Toledo man sentenced for attempted assault on a medic


A Toledo man who was charged with assaulting a medic while drunk has been sentenced to community control.

Nathaniel Harger, 28, appeared Tuesday in the courtroom of Wood County Common Pleas Judge Matt Reger.
Defense attorney Stevin Groth said in reviewing his client’s record, he is clearly an alcoholic.
While a freshman at Ohio State University, he was a “good-time Charlie” and a full-time alcoholic, Groth
Harger has taken responsibility for what he remembers and is engaged in services, he added.
“Is there some deep-seated problems? Probably,” Groff said.
Harger was indicted in June for fourth-degree assault after he tried to cause physical harm to a
Perrysburg firefighter who was performing his duties as a medic.
He pleaded guilty to the amended charge of attempted assault, a fifth-degree felony.
Assistant Prosecutor David Romaker said the medic is trained in MMA fighting so he knew how to avoid the
assault and restrain the defendant.
Romaker asked for a sentence of four years community control with a stipulation that services be
“This is more than recreational drinking,” he said. “If there is an underlying issue, perhaps we can help
by providing services.”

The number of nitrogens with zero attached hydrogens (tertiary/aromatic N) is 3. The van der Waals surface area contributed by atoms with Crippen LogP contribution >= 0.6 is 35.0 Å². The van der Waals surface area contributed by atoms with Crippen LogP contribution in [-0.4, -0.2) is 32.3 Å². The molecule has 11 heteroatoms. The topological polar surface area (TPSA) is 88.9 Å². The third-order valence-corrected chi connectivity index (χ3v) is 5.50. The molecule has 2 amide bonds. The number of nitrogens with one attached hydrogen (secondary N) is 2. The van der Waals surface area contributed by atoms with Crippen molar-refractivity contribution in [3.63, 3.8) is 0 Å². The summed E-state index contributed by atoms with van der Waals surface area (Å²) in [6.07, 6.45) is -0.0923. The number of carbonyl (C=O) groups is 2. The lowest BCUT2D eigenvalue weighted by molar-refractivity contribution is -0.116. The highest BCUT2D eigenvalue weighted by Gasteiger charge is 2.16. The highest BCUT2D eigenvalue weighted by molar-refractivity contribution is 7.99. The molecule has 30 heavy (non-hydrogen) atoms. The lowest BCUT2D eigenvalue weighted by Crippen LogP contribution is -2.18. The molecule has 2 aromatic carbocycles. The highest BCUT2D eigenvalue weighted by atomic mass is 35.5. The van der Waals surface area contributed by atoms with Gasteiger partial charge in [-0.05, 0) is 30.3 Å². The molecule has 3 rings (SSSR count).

Harger said he is surprised he is not dead from his drinking.
He said he is now enrolled in AA and speaks to his sponsor every day.
“I look to getting better,” he said.
Reger reviewed Harger’s previous record, including entering an intervention program at OSU in 2012 after
being charged with breaking and entering, entering a three-day program in 2013 after being charged with
OVI, and spending 20 days in jail in 2016 after another OVI arrest.
“Alcohol has been your constant companion since you were 18,” Reger said.
What will be different this time, he asked.
“I’m older,” Harger said, adding that he is scared of not doing anything to get help.
Reger said Harger was a perfect candidate for community control and imposed a four-year term.
In completing 200 hours of community service, he will get credit for attending AA meetings, church and
school, and journaling at least once a week about who his alcohol consumption has harmed.
If there are not community control violations in three years, Regers said he will consider reducing the
length of the sentence.
“Your consumption of alcohol is connected to your terms and conditions of probation,” Reger said.
Any consumption will be a major violation, he said.
“If you fall off the wagon … there is a real possibility of a prison sentence,” Reger said.
Harger also was fined $500.
On March 6, Perrysburg police were called to a restaurant in the 6100 block of Levis Commons Boulevard
for an intoxicated individual.
Harger was so intoxicated he could not pull himself off the ground. First responders were able to get him
onto a cot in the back of the squad. He was uncooperative and threw a punch at the paramedic.

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